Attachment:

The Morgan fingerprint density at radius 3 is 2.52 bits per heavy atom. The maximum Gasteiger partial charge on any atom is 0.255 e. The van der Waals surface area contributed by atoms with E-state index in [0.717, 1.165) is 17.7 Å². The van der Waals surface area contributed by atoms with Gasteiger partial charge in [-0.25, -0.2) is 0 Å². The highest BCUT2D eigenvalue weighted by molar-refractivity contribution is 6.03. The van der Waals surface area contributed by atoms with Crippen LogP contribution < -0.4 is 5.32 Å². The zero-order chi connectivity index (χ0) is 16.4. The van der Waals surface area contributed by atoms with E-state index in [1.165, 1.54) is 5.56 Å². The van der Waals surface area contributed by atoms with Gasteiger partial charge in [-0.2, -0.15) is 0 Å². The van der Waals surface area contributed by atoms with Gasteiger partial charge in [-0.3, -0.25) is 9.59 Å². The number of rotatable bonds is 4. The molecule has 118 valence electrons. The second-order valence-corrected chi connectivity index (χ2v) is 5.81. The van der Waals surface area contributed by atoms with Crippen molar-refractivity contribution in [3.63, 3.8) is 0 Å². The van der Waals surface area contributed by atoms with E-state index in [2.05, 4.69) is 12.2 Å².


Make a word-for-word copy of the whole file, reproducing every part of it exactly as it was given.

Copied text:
The Morgan fingerprint density at radius 3 is 2.52 bits per heavy atom. The maximum Gasteiger partial charge on any atom is 0.255 e. The van der Waals surface area contributed by atoms with E-state index in [0.717, 1.165) is 17.7 Å². The van der Waals surface area contributed by atoms with Gasteiger partial charge in [-0.25, -0.2) is 0 Å². The highest BCUT2D eigenvalue weighted by molar-refractivity contribution is 6.03. The van der Waals surface area contributed by atoms with Crippen LogP contribution < -0.4 is 5.32 Å². The zero-order chi connectivity index (χ0) is 16.4. The van der Waals surface area contributed by atoms with E-state index in [1.165, 1.54) is 5.56 Å². The van der Waals surface area contributed by atoms with Gasteiger partial charge in [-0.2, -0.15) is 0 Å². The van der Waals surface area contributed by atoms with Gasteiger partial charge in [-0.3, -0.25) is 9.59 Å². The number of rotatable bonds is 4. The molecule has 118 valence electrons. The second-order valence-corrected chi connectivity index (χ2v) is 5.81. The van der Waals surface area contributed by atoms with Crippen molar-refractivity contribution in [3.63, 3.8) is 0 Å². The van der Waals surface area contributed by atoms with E-state index in [2.05, 4.69) is 12.2 Å².